Aligning brand-building efforts with revenue growth remains one of the most important challenges in marketing. While most organizations have an intuitive understanding of the importance of branding, the wide-ranging nature of brand initiatives can be difficult to fully quantify, even in today’s data-driven landscape. As a result, marketers frequently hear a version of the following question: how can we make our brand drive more revenue?
A clear understanding of brand affinity is a good place to start. Driving more brand affinity through your marketing work can help you drive the rational and emotional experience needed to convert more opportunities into evangelists who will buy from you again and again.
What is Brand Affinity?
Brand affinity is the emotional connection between a brand and its audience that leads to greater loyalty and adoption. Brand affinity often results from a sense of shared values, and in some ways this alignment is the ultimate goal your business should aspire for — the idea that amidst all the other brands in the marketplace, a customer will still choose yours because they know, love and trust you.
In short, if brand loyalty is about creating repeat customers, brand affinity is about creating evangelists who choose you out of preference, not convenience, and will ultimately go to bat for your business. This preference is especially important in crowded markets, where customers consider the values of the businesses they purchase from with greater frequency.
Leveraging your organization’s values and identity to set yourself apart from competitors and create true evangelists is the cornerstone behind the concept of brand affinity. Take Volvo for example. For decades, Volvo has homed in on a singular core value in their messaging — safety. They sell cars, yes, but beyond that, they sell peace of mind. While Volvo’s marketing campaigns evolve, virtually everything the brand does ladders up to the principle that safety comes first. Volvo customers are exceptionally loyal, not necessarily because they believe Volvo produces the best cars, but because they believe intuitively that Volvo is committed to a value they share.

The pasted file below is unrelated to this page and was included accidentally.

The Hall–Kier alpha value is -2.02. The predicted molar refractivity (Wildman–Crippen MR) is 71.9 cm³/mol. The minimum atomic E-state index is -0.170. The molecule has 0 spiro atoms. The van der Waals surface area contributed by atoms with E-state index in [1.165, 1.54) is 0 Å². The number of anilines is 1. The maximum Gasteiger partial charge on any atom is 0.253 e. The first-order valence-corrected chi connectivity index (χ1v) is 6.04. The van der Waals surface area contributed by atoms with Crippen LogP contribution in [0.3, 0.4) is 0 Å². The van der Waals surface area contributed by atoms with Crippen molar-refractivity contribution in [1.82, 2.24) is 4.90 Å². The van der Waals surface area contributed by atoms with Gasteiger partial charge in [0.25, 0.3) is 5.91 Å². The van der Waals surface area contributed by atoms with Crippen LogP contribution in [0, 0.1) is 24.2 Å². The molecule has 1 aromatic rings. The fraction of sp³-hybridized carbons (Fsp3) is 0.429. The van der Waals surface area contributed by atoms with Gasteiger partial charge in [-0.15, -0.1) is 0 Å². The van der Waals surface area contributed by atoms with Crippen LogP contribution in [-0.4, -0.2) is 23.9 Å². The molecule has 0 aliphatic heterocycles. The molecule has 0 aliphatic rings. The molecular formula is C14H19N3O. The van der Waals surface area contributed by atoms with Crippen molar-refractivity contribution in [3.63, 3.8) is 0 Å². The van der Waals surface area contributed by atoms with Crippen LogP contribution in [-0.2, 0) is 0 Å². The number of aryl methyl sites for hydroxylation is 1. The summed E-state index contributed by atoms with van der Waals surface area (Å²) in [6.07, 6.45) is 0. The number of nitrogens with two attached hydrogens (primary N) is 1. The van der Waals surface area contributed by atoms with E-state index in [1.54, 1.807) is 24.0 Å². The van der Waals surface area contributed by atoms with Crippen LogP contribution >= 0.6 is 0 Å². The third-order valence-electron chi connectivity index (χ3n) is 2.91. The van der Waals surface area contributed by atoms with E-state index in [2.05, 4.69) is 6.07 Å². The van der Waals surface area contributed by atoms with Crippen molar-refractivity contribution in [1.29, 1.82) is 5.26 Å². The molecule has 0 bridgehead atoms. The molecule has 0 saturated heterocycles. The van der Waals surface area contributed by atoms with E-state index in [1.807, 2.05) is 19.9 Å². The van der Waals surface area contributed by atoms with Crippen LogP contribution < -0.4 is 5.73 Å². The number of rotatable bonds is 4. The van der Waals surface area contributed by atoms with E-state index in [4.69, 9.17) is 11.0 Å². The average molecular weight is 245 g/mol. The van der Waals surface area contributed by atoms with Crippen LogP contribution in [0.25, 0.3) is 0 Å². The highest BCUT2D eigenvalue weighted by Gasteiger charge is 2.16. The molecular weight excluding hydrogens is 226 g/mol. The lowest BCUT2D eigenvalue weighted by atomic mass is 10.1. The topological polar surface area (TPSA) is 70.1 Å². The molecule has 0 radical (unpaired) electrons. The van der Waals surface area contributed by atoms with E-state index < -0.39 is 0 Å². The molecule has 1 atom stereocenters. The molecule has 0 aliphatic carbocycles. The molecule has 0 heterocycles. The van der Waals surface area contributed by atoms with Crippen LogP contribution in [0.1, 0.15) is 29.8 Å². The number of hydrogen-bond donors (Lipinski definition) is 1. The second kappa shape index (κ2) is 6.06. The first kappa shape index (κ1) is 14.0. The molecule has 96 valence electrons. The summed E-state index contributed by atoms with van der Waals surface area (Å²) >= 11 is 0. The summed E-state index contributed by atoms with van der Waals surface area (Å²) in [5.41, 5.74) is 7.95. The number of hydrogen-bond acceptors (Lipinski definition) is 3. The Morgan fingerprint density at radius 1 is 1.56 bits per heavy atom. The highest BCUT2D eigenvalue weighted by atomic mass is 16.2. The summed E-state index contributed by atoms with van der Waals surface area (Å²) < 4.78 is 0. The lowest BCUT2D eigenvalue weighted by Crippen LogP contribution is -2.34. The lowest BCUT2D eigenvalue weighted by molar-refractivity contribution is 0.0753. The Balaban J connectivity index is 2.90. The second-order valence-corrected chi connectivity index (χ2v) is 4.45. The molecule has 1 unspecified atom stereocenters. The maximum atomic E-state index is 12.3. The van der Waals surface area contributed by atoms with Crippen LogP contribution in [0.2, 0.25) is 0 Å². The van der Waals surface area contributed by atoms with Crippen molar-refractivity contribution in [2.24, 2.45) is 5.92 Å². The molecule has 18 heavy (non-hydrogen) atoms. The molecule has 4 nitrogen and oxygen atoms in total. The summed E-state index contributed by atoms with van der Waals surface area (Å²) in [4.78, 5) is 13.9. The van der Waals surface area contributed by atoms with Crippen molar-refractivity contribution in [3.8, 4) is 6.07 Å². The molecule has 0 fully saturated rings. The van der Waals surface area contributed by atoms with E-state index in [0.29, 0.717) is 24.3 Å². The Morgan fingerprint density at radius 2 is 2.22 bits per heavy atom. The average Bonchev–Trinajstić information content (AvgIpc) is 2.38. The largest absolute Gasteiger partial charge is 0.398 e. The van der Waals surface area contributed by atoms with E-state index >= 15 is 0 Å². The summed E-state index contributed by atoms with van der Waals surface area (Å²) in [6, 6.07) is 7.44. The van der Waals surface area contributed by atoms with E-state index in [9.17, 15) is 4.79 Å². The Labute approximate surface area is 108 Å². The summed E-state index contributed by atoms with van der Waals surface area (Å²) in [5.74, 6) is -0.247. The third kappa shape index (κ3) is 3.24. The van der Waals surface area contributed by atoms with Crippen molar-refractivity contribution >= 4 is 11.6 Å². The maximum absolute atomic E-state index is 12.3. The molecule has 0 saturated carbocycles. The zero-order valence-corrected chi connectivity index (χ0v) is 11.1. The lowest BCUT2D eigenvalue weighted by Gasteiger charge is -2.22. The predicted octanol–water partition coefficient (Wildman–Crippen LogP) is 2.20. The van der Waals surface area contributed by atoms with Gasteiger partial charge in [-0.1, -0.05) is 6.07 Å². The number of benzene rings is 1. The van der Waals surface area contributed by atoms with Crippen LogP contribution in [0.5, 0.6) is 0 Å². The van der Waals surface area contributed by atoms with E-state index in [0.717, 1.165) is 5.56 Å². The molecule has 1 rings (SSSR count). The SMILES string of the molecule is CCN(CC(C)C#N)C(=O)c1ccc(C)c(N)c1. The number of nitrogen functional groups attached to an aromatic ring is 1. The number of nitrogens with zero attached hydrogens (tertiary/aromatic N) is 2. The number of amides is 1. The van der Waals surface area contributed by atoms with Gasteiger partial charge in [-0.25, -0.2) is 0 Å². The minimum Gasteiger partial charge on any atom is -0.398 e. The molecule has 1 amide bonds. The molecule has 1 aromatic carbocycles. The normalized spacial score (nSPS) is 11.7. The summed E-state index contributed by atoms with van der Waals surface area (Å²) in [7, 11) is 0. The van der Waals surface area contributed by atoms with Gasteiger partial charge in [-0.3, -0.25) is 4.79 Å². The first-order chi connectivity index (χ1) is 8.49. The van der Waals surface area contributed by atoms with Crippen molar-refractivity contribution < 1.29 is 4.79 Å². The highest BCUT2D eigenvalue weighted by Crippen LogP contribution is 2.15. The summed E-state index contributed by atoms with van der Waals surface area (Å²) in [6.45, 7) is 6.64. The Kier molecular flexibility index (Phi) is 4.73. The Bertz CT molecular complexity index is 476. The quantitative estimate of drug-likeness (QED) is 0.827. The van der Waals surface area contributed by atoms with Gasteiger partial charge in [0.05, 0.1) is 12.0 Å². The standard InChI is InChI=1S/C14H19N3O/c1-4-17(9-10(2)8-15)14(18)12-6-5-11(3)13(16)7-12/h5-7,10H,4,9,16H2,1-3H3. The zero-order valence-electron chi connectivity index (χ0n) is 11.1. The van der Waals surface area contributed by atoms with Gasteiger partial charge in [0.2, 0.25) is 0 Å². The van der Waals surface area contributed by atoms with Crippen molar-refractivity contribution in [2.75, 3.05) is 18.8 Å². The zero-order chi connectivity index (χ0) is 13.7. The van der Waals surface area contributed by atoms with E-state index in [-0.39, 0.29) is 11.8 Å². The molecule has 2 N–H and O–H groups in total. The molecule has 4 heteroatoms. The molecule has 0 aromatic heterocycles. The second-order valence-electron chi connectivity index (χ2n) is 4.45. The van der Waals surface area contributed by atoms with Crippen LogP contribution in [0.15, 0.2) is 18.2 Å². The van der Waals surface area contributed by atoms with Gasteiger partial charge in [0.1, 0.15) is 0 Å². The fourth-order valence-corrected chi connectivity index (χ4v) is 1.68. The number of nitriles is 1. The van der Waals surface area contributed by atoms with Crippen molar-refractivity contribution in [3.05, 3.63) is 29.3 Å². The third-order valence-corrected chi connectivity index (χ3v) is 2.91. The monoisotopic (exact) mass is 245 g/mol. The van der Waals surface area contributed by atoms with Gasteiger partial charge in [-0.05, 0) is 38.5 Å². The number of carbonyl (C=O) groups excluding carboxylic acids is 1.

While brand affinity is core to marketing in the B2C space, it can often be overlooked in the hyper “rational” world of B2B marketing. Think about the messaging we often hear from B2B brands: A new product feature. A “proven” way to save money. This type of messaging is important and plays a role in driving loyalty, but not necessarily affinity. While you want to have proof of value, if you only focus on that aspect, you do so at the expense of why someone actually wants to buy from you. The values of your company can be the differentiator.
Building brand affinity takes significant time and patience, as well as a strong initial foundation. Without the core elements of your brand intact, you cannot expect to generate customer loyalty and affinity. Here are a few key strategic pillars that should underpin your strategy for building brand affinity:
You can’t drive brand affinity unless you have a clear understanding of what your brand actually is — both presently and what you would like it to be. Knowing the current perceptions of your brand and your aspirations for it will inform the messaging and overall marketing strategy you use to reach those aspirations. A good brand partner will help you clarify and solidify this essential strategic underpinning for all future marketing and brand work.